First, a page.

"A trove of information on the design and building, and the human story behind the construction."—Kenneth Anderson, Times Literary Supplement

"[Thomas] presents his thoroughly researched, thoughtful, and thought-provoking study of a complex topic in an admirably concise and readable form: his book is exactly long enough to cover the subject. . . . [His] work deserves a broad readership."—Catherine Bishir, Journal of the Society of Architectural Historians

"Undoubtedly The Lincoln Memorial and American Life is the authoritative volume on all matters having to do with the Lincoln Memorial for the foreseeable future. . . . The finale of this book is worth the whole volume, being the definitive essay on the meaning of the memorial in American life."—Cynthia R. Field, The Public Historian

"A very fine study of the cultural politics surrounding the creation of one of the most important public monuments in the United States. . . . Christopher Thomas breaks much new ground in illuminating the context for the memorial's emergence and in the process makes his book required reading for students of the Civil War in American memory."—Paul E. Teed, Civil War History

Library Journal
Thomas's lucid, revealing, and amply illustrated book gives a full-bodied life history of the Lincoln Memorial, with an eye to the ways various political, social, architectural, and artistic interests claimed and used the memorial to push their own ideas about nation, race, aesthetics, and social justice. Thomas (history of art, Univ. of Victoria, British Columbia) looks at the whole of the memorial, including the inscribed tablets, murals, building, and even landscape and location on the Mall, to show how and why the memorial came to dominate the public imagination. In the process of conceiving and then building the project, as Thomas argues, the memorialized Lincoln moved from being the symbol of sectional reconciliation, to aggressive statesman in the Theodore Roosevelt mold, to emancipator and more. By the 1960s, the memorial had become the symbol for civil rights and human justice that went beyond party or any one person. Thomas devotes considerable attention to issues of design and appearance, all to good effect, in showing how "beauty" informed belief. The result is a book that gives life and meaning to the great marbled temple on the Mall and reminds us how contested "memory" was and can be. Highly recommended for all libraries. Randall M. Miller, Saint Joseph's Univ., Philadelphia Copyright 2002 Cahners Business Information.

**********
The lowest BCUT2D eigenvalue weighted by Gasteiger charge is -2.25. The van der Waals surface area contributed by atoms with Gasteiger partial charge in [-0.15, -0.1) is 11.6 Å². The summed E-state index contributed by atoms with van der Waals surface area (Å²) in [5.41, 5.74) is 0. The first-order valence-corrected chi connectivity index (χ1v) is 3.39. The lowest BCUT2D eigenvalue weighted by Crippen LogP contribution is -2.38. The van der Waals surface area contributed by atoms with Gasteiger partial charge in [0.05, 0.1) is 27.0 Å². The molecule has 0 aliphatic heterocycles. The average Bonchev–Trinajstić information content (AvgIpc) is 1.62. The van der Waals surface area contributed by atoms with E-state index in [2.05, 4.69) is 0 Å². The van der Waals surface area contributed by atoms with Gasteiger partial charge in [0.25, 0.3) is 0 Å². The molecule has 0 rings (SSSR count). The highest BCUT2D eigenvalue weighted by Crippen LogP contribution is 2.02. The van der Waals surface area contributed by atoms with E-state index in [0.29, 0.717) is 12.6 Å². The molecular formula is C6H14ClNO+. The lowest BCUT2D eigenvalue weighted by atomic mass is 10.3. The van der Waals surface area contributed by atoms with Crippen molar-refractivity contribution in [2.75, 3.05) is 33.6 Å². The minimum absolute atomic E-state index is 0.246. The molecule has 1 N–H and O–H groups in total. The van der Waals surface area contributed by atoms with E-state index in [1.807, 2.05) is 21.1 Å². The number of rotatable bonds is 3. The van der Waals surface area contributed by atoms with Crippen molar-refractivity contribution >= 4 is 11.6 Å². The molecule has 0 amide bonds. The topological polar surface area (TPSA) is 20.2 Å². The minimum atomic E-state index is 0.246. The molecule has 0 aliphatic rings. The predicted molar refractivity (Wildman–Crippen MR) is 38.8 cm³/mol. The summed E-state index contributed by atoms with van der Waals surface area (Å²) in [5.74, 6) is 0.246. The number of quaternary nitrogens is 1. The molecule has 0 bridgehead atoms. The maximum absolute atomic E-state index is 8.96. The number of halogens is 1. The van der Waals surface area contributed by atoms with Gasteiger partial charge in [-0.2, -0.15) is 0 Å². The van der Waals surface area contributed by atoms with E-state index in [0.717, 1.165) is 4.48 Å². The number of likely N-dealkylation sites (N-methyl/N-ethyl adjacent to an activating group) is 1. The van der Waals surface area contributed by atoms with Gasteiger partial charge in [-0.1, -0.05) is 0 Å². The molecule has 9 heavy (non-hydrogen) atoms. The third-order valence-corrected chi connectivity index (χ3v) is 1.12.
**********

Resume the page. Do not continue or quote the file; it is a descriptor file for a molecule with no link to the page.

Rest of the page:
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Product Details

  • ISBN-13: 9780691011943
  • Publisher: Princeton University Press
  • Publication date: 4/15/2002
  • Pages: 256
  • Product dimensions: 7.76 (w) x 10.30 (h) x 0.88 (d)

Table of Contents

Illustrations xi
Introduction xvii
Chapter 1: "Greatest American": A Memorial to Lincoln? 1
Chapter 2: 1902-1912: "What Shall the Lincoln Memorial Be?" 25
Chapter 3: Design: Tradition, Modernity, and Americanism 55
Chapter 4: Constructing the Memorial 100
Chapter 5: The Memorial in American Life 144
Notes 169
Bibliography 193
Index 207